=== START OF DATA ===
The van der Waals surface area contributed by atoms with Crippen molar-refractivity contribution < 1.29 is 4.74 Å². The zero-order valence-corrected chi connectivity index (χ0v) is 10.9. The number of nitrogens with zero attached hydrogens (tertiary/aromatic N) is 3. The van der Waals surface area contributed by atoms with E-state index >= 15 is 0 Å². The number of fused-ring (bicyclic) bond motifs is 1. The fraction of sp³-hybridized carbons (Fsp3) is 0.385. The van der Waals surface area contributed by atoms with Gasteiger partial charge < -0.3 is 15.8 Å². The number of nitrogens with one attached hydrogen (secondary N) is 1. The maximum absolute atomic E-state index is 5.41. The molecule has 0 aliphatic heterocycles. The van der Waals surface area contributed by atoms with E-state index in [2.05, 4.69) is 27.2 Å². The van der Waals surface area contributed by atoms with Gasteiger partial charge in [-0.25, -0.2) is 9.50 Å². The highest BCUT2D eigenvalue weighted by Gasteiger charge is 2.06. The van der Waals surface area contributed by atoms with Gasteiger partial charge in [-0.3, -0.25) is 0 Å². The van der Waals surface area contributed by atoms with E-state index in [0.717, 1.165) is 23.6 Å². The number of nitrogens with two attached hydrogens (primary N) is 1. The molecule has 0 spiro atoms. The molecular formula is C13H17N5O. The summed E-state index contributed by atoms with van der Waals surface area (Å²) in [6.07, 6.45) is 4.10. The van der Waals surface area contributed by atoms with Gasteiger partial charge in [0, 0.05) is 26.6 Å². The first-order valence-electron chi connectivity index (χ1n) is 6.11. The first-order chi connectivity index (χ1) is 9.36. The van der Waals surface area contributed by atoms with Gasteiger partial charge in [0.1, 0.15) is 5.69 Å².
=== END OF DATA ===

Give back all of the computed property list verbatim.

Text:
The van der Waals surface area contributed by atoms with Crippen molar-refractivity contribution < 1.29 is 4.74 Å². The zero-order valence-corrected chi connectivity index (χ0v) is 10.9. The number of nitrogens with zero attached hydrogens (tertiary/aromatic N) is 3. The van der Waals surface area contributed by atoms with E-state index >= 15 is 0 Å². The number of fused-ring (bicyclic) bond motifs is 1. The fraction of sp³-hybridized carbons (Fsp3) is 0.385. The van der Waals surface area contributed by atoms with Gasteiger partial charge < -0.3 is 15.8 Å². The number of nitrogens with one attached hydrogen (secondary N) is 1. The maximum absolute atomic E-state index is 5.41. The molecule has 0 aliphatic heterocycles. The van der Waals surface area contributed by atoms with E-state index in [2.05, 4.69) is 27.2 Å². The van der Waals surface area contributed by atoms with Gasteiger partial charge in [-0.25, -0.2) is 9.50 Å². The highest BCUT2D eigenvalue weighted by Gasteiger charge is 2.06. The van der Waals surface area contributed by atoms with Gasteiger partial charge in [-0.3, -0.25) is 0 Å². The van der Waals surface area contributed by atoms with E-state index in [0.717, 1.165) is 23.6 Å². The number of nitrogens with two attached hydrogens (primary N) is 1. The molecule has 0 spiro atoms. The molecular formula is C13H17N5O. The summed E-state index contributed by atoms with van der Waals surface area (Å²) in [6.07, 6.45) is 4.10. The van der Waals surface area contributed by atoms with Gasteiger partial charge in [0, 0.05) is 26.6 Å². The first-order valence-electron chi connectivity index (χ1n) is 6.11. The first-order chi connectivity index (χ1) is 9.36. The van der Waals surface area contributed by atoms with Gasteiger partial charge in [0.1, 0.15) is 5.69 Å².